But there are not wanting those who are advocates of measures of a much more sweeping nature even than those involved in the legislation of the last session, and who go so far as to propose nothing less than that the Government should become the purchasers of all the railways in the United Kingdom, and work them as a department of State for the benefit of the public, the assumption being that by the concentration of the management, the absence of competition, and the appropriation of the profits reaped by the existing railway companies to the reduction of the present rates and charges, great benefits must accrue to the public at large. This proposal is one which has been more or less the theme of discussion from a very early period, and indeed it is a fact not perhaps generally known that an Act was passed as long ago as 1844 empowering the Government to acquire the whole of the railways on certain terms, and that the Act in question has never been repealed. In the House of Commons on the 5th May, 1883, Mr. Watt moved a resolution to the effect:—
"That in the opinion of this House the time has arrived when the Government should appoint a Committee or Royal Commission to take into consideration the question of acquiring the railways of the United Kingdom in accordance with the provisions contained in the General Railway Act of 1844."
The motion was, however, negatived.
It is to be feared that supporters of this proposition have not fully realised the magnitude of the operation they recommend, and nothing is more probable than that, if it ever came to be carried out, the sanguine anticipations of its advocates, as to its financial success, would prove to have been based upon fallacy. The Act of 1844 authorised the transfer of the railways to the State at 25 years' purchase of their average profits for the three years antecedent to the purchase, and this sum would be represented by about eight hundred and twenty-five millions sterling; but if ever a scheme of the kind comes within the region of practical legislation, it will certainly not be carried out on the basis of an old and obsolete Act of Parliament, passed at a time when the railway system was in its infancy. To commend itself to the legislature of the present day, and to overcome the strenuous opposition it would undoubtedly encounter, it must proceed upon the principle of equitable treatment of the shareholders of the existing companies, who would have to receive not merely the capital they had sunk in the undertakings, but some reasonable compensation for its prospective value. We believe that if the principle of State purchase were decided upon, it would ultimately have to be carried out somewhat in the following manner:—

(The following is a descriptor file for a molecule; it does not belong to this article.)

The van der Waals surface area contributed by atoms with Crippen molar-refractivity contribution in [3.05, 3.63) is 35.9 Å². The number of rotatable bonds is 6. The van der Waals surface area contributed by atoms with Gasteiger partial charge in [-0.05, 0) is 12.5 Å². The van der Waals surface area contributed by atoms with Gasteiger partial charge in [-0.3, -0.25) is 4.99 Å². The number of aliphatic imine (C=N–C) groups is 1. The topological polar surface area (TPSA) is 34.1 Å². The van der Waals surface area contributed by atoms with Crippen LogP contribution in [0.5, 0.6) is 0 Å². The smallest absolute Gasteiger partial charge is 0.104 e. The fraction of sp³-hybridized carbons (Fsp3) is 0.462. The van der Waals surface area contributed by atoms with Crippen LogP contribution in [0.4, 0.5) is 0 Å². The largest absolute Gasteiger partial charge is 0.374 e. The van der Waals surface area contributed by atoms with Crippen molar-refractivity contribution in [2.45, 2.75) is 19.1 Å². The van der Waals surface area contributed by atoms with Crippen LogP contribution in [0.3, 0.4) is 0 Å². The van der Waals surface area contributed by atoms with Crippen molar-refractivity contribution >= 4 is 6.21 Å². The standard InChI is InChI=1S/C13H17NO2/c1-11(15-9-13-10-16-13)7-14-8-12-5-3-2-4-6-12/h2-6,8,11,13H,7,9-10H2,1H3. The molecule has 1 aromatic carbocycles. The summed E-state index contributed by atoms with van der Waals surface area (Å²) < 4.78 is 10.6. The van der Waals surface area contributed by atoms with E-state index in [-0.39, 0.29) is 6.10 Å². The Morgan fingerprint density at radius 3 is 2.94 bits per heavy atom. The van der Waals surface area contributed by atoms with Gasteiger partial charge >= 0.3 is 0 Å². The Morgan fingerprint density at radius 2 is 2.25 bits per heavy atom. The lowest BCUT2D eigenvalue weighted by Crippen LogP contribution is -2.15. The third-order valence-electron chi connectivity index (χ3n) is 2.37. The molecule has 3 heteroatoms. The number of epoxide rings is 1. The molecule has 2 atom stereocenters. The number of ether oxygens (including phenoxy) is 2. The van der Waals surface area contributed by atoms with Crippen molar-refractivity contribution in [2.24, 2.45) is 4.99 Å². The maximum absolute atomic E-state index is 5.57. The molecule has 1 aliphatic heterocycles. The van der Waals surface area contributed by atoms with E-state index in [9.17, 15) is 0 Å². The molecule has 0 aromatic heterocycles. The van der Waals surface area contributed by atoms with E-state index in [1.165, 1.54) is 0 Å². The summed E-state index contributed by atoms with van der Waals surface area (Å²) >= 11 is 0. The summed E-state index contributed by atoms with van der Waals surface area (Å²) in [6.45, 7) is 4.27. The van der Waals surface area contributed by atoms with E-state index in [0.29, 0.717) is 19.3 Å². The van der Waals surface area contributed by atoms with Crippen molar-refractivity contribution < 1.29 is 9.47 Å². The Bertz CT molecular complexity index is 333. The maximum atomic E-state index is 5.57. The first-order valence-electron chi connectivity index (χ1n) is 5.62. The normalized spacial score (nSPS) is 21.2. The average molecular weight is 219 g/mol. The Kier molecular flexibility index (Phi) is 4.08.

As regards the lines that are now earning a profit, Government should guarantee a rate of dividend, which might be taken at the average of, say, three years preceding the purchase, and this would certainly not be putting too high an estimate on their prospective value, which would have a tendency to increase in view of the Government guarantee.
As regards capital invested in railways constructed, but paying no dividend, the question is more complicated. Each case would have to be considered on its merits, but for our present purpose we may assume that the justice of the case would be roughly met by taking this capital at half its nominal value, the Government paying say, 2½ per cent, per annum upon the reduced amount in consideration of their obtaining the possession and control of these lines. Lines under construction and paying no dividend at the time of purchase might be taken at their nominal value, the Government paying 2½ per cent, per annum upon that amount.
A perpetual Government railway consolidated stock might be created, and the stocks of the different companies be converted into this Government stock on the principle of equivalents; that is to say, that, for example, supposing the Government consols to bear interest at 2½ per cent, per annum, a company whose invested capital was five millions, and who, during the preceding three years had been paying a dividend at the rate of 4 per cent., would receive eight millions of Government bonds.
The following calculation is only an approximate one, but it will afford some indication of the probable financial result of an operation of this kind, supposing it to have been undertaken at the close of the year 1886.
|The total amount of capital (including both share and loan) invested in the railways of the United Kingdom was in December, 1886||£828,344,254|
|The gross revenue earned in the year 1886 was ;||£69,591,953|
|At the present time the capital is earning dividend at various rates, from nothing at all up to 12 per cent.; but the bulk is earning from 3 to 5 per cent., and the amount thus distributed to the shareholders in the year 1886 was||£33,073,706|
|(The average for the three years 1884, 1885 and 1886 was almost identical.)|
|The capital invested in railways constructed but paying no dividend is £55,810,316, upon one-half of which, say £27,905,108, the Government would pay 2½ per cent||697,627|
|The capital of railways under construction on which no dividend is paid amounts to £1,541,444, interest on which at 2½ per cent, amounts to||£38,536|
|Total interest payable||£33,809,869|
|Add working expenses of the railways, which in 1886 were||36,518,247|
|As against the gross receipts of||69,591,953|
There would thus be, instead of the large gains anticipated, an. actual loss, of nearly a million sterling per annum; but this calculation proceeds upon the assumption that the rates and charges and the gross receipts would be the same as they are at the present time, whereas one of the principal avowed objects of those who recommend State purchase is that, as the profits of the shareholders would be reaped by the Exchequer, the Government would be enabled to reduce the rates and fares for the benefit of the public. Yet if the Government ventured to do this even to the very moderate extent of ten per cent., they would, even after making every allowance for any economy of working that might be effected by the concentration of management, at once find themselves with a deficit of several millions sterling per annum, on the working of the railways, to be made up out of other sources of revenue.